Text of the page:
Consultants get their cut
Elsewhere, the sectors who have done well out of the SEND reform grant bonanza are pretty predictable.
Over £6m has been spent on consultancy, for a wide variety of purposes. It’s really hard to tell what impact or benefits this consultancy spending has had – your mileage will vary greatly depending on who your LA has used. Most of it went to unnamed individuals, payments typically in the thousands and tens of thousands, with at least a few lucky winners bringing in £500+ per day.
IT firms also did reasonably well out of the SEND reforms – at least £4m of grant money was allocated by LAs to IT projects. Most of this went on website development for the Local Offer, or on new document management systems. If your Local Offer website looks lovely, there’s a good chance that this grant made that happen - what’s on the Local Offer website, of course, is another matter.
And predictably, a few LAs dipped into their SEND reform grant to pay for legal defence against parents. At least eight LAs used part of their grant to fund SENDIST Tribunal casework.
Hertfordshire spent £125,000 of their grant on SENDIST Tribunal expertise and support – whilst at the same time, they also spent just around £5,000 on a project ominously titled ‘parental resilience.’ Resilience against what isn’t too hard to guess.
Northamptonshire appear to have spent a large chunk of their grant money on barristers. Croydon spent £95k of grant money just on preparing the ‘bundles’ of documentation for their SENDIST cases.
And Lewisham have used over £70,000 of DfE grant money to fund SENDIST casework – paid to a private firm that appears to be part-owned by the head of a neighbouring LA SEN service. Which, I suppose, is ‘person-centred’ – but probably not in the way that the architects of the SEND reforms had in mind.
What does all this mean?
It’s easy enough to pluck teeth-grinding statistics from this data. Local authorities spent 2.5 times more of their SEND reform grant money on consultants than they did on actual specialist provision. Just 2% of the grant money has gone to NHS organisations - even though better joint working with health is what these reforms are supposed to be all about. And, yes, some LAs are far too keen on holding catered meetings in well-appointed hotels, and using former managers as well-paid consultants.
At the same time, it’s important to remember what grants on this scale can and cannot do. These grants can’t make up for cuts to local authority funding – and the reform grant money isn’t anywhere near enough to cover all the extra SEND duties that local government is now responsible for.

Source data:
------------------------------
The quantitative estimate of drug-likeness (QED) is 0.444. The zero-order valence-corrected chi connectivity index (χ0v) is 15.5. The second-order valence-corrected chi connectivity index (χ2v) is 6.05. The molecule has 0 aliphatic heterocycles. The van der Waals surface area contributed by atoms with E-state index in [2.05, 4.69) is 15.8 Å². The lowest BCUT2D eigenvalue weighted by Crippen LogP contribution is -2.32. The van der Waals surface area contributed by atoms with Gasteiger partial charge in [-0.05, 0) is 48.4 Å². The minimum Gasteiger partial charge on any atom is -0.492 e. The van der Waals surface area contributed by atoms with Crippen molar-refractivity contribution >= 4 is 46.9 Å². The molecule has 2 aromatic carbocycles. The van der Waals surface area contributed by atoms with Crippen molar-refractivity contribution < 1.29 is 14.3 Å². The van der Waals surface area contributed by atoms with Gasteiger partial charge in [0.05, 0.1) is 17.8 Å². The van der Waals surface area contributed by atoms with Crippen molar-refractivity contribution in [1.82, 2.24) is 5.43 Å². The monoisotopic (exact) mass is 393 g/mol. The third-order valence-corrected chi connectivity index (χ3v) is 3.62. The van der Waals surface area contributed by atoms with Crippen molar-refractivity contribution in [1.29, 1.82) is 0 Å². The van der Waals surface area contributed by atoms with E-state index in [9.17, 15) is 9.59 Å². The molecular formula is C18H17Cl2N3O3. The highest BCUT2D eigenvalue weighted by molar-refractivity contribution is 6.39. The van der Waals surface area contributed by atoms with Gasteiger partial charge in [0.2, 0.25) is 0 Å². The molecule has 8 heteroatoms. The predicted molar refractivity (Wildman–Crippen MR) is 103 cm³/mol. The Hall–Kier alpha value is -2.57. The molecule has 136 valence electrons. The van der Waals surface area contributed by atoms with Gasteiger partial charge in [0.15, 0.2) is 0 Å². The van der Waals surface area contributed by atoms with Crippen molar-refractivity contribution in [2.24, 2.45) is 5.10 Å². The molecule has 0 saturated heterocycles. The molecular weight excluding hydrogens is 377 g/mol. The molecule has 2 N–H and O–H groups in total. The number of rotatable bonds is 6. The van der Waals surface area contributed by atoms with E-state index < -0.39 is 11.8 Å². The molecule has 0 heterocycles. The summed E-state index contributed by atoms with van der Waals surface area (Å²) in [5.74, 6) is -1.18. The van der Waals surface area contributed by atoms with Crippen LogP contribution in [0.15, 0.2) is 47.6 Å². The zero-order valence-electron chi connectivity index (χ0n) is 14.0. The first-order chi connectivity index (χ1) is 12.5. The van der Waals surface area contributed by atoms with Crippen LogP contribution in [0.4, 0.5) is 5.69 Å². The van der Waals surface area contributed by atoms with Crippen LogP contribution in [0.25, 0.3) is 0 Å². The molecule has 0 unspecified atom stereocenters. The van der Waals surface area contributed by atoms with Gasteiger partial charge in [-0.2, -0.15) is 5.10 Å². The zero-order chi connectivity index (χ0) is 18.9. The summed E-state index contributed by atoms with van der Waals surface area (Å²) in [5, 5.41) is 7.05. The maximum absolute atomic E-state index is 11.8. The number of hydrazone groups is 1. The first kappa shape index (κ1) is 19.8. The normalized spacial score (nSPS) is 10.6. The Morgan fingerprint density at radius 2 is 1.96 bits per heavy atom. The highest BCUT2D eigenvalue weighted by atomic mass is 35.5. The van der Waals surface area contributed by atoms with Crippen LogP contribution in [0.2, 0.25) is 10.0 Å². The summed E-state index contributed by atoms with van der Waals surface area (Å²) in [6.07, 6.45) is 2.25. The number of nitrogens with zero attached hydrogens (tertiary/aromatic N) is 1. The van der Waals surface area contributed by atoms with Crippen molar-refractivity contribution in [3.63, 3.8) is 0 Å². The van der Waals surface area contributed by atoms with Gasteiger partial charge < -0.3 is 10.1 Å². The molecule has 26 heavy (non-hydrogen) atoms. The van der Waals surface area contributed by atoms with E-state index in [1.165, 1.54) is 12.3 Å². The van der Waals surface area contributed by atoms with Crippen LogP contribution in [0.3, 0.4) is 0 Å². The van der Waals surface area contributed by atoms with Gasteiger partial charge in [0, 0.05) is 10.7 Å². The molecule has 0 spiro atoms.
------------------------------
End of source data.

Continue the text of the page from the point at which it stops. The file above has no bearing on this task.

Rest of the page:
The SEND reform implementation grants are now running at £40m per year, a sum spread across all LAs. SNJ columnist Barney Angliss recently estimated that the extra costs for post-19 statutory SEND provision alone could come in at £500m per year. A £40m grant simply isn’t going to make any sizeable dent in that.
So it’s unfair to expect LAs to plug every single hole in their SEND provision with the reform implementation grant money – it simply doesn’t stretch anywhere far enough. The SEND reform grants aren’t particularly aimed at that – although another DfE grant, announced a few days ago, certainly is.
On the other hand, the SEND reform grant money could – and should - have gone a long way towards changing organisational culture and ways of working in local authority SEN teams. Arguably, that is exactly what is needed for the SEND reforms to work, and it is exactly what the grant is aimed at.
And yet, so little of the SEND reform grants have been spent on things that are vital for change to sink in and make a difference at local level. Big sums of money have gone on bringing extra staff in; tiny sums have been spent on training them up properly, and many staff have been brought in on terms that mean they won’t be staying. It’s nigh-on impossible to change the culture of an organisation for the better that way.
Parents and front-line professionals who’ve experienced both the old and the new systems often comment that in many respects, things haven’t changed that much since the SEND reforms arrived. The processes are different, sure – but in too many local areas, organisational practice & culture just hasn’t changed that much.
The same unlawful LA tricks of the trade are being applied to EHCPs, just as they did to statements. All too often, young people and their families are not brought into the heart of the process. The SENDIST legal route still remains the final arbiter in far too many cases. And if a recent survey commissioned by assessment unit shifters GL Education is any guide, there is still a very long way to go before many classroom teachers grasp what the SEND reforms are all about.
The SEND reform grant money could have gone a long way towards changing that. By and large, it hasn’t. And that’s more than a pity, it's a tragedy.
See the data
You can see a simplified infographic below that you are welcome to share or download and print. To see the actual figures, click here for an Open Data Spreadsheet (multi-format compatible) or here for a pdf.
Sign up for SNJ new post alerts
Matt has dug deep to highlight taxpayer funds paid by local authorities to the law firm in the BS Twitter Storm. He's great at finding and analysing obscure data SEND departments would rather you didn't know about.
Latest posts by Matt Keer (see all)
- Zombie Statements: Councils to miss legal EHCP transfer deadline for thousands of children - January 16, 2018
- The £70 million council costs of fighting – and losing – against parents at the SEND Tribunal - December 18, 2017
- Battle of The Bands: The rise of ‘banding’ for funding SEND - December 5, 2017